But what counts as interfering? If I fire a thousand megawatt laser beam at your front door I am surely violating your
property rights, just as much as if I used a machine gun. But what if I reduce the intensity of the beam—say to the
brightness of a flashlight? If you have an absolute right to control your land, then the intensity of the laser beam
should not matter. Nobody has a right to use your property without your permission, so it is up to you to decide
whether you will or will not put up with any particular invasion.
So far many will find the argument convincing. The next step is to observe that whenever I turn on a light in my house,
or even strike a match, the result is to violate the property rights of my neighbors. Anyone who can see the light from
his own property, whether with the naked eye or a powerful telescope, demonstrates by doing so that at least some of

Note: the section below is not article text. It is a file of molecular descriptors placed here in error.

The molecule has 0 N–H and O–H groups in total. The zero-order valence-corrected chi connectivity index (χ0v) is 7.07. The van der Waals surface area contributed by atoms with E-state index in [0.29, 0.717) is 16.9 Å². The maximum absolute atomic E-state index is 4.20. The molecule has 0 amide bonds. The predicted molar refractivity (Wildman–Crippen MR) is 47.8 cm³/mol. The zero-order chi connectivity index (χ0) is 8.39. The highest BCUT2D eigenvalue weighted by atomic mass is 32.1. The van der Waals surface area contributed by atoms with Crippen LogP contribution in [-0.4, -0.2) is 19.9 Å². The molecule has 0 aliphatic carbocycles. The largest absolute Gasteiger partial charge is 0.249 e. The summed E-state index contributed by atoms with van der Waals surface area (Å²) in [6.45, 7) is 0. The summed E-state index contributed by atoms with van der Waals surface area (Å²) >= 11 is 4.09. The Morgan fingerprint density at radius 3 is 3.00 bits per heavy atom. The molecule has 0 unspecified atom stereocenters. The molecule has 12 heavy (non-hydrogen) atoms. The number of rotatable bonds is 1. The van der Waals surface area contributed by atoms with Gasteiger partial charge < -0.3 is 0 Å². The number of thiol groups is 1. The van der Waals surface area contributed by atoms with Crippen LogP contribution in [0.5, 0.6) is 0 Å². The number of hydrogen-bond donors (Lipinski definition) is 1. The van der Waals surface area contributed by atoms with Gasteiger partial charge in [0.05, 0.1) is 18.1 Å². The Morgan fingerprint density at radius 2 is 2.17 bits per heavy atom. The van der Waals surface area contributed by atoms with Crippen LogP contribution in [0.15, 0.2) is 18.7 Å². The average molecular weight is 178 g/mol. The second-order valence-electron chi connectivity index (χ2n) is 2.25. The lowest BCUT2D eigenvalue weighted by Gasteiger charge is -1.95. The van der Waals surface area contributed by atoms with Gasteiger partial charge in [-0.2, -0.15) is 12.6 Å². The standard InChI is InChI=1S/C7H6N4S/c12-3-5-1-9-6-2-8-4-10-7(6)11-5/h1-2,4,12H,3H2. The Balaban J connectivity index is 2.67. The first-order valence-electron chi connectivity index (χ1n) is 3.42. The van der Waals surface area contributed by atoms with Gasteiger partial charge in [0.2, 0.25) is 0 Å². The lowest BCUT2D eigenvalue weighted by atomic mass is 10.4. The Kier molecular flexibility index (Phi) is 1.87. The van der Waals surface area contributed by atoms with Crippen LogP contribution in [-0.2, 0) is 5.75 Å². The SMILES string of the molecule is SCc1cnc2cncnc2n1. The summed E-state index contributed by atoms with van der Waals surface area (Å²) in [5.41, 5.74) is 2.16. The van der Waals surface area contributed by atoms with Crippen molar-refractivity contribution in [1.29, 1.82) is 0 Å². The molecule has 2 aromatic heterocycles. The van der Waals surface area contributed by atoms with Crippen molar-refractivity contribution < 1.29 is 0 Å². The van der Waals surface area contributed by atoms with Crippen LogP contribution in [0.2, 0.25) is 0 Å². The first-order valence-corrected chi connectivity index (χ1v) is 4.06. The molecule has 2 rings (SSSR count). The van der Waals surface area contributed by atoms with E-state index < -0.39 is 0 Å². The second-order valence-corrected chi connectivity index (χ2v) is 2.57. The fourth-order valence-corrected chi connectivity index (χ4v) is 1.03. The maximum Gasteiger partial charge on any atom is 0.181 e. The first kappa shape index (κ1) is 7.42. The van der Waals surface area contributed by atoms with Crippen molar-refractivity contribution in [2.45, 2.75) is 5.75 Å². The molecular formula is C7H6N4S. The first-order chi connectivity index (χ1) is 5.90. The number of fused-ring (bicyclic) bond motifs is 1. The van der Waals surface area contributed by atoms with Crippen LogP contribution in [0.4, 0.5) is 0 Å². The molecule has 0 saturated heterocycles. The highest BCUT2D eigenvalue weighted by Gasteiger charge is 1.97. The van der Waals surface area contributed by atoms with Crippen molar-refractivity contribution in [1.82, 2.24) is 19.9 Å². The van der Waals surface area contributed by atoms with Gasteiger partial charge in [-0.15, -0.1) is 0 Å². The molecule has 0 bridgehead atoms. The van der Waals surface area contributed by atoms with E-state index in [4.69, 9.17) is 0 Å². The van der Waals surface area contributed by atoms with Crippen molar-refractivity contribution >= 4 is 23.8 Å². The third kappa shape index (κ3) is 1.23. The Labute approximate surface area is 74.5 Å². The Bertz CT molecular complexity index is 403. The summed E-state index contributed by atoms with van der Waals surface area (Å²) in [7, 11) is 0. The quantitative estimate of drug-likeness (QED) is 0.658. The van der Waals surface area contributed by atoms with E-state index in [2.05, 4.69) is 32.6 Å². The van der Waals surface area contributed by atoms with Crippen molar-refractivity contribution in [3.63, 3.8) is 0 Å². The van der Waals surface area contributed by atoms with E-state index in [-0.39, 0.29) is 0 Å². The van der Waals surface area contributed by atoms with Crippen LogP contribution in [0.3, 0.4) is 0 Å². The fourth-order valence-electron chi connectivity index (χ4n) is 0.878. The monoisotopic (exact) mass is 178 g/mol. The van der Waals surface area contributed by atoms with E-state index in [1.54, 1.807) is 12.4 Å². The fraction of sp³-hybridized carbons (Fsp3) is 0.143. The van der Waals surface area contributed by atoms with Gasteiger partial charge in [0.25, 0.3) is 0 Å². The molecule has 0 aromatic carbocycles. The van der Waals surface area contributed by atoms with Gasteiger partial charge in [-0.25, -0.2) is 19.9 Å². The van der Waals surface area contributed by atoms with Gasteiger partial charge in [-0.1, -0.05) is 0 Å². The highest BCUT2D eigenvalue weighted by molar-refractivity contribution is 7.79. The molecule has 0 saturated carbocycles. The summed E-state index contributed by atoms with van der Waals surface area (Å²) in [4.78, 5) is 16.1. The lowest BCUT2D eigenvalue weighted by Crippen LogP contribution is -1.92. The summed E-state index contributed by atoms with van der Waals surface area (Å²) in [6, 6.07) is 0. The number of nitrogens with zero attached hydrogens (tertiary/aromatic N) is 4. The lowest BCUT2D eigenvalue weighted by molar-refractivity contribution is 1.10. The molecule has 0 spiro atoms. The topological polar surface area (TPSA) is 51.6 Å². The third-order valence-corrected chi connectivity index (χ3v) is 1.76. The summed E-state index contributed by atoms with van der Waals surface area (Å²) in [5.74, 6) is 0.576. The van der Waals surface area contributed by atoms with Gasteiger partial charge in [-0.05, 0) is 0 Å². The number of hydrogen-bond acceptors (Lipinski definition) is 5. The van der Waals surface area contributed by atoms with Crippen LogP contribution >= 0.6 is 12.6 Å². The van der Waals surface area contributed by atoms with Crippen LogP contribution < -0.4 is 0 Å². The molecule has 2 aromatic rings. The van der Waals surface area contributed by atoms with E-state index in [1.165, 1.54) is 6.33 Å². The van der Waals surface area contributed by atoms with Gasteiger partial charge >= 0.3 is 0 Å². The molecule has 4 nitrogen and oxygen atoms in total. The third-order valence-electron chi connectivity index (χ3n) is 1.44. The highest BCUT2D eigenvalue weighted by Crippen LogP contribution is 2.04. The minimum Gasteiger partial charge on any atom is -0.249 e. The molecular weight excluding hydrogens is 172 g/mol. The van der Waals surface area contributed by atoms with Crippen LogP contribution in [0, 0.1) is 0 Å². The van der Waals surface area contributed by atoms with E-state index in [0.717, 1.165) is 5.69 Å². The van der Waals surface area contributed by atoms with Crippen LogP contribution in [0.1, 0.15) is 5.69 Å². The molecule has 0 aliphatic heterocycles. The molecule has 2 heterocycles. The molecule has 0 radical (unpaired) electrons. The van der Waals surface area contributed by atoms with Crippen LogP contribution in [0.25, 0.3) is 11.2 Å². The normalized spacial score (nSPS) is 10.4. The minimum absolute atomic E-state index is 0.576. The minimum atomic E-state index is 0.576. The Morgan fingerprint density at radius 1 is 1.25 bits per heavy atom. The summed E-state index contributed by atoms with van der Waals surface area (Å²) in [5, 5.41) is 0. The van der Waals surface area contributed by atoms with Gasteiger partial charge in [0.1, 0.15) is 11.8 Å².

the photons I produced have trespassed onto his property. If everyone has an absolute right to the protection of his own
property then anyone within line of sight of me can enjoin me from doing anything at all which produces light. Under
those circumstances, my 'ownership' of my property is not worth very much.
A similar problem arises with pollution. Libertarians sometimes claim that since polluting the air over anyone else's
property is a violation of his property rights, pollution can be forbidden in a libertarian society except when the
pollutor has the consent of the owners of all affected land. This argument is used to attack schemes such as effluent
fees (discussed in Chapter 26), which are designed to limit pollution to its economically efficient level—the point at
which further reductions cost more than they are worth—but not to eliminate it.
Here again, the problem is that an absolute right to control one's property proves too much. Carbon dioxide is a
pollutant. It is also an end product of human metabolism. If I have no right to impose a single molecule of pollution on
anyone else's property, then I must get the permission of all my neighbors to breathe. Unless I promise not to exhale.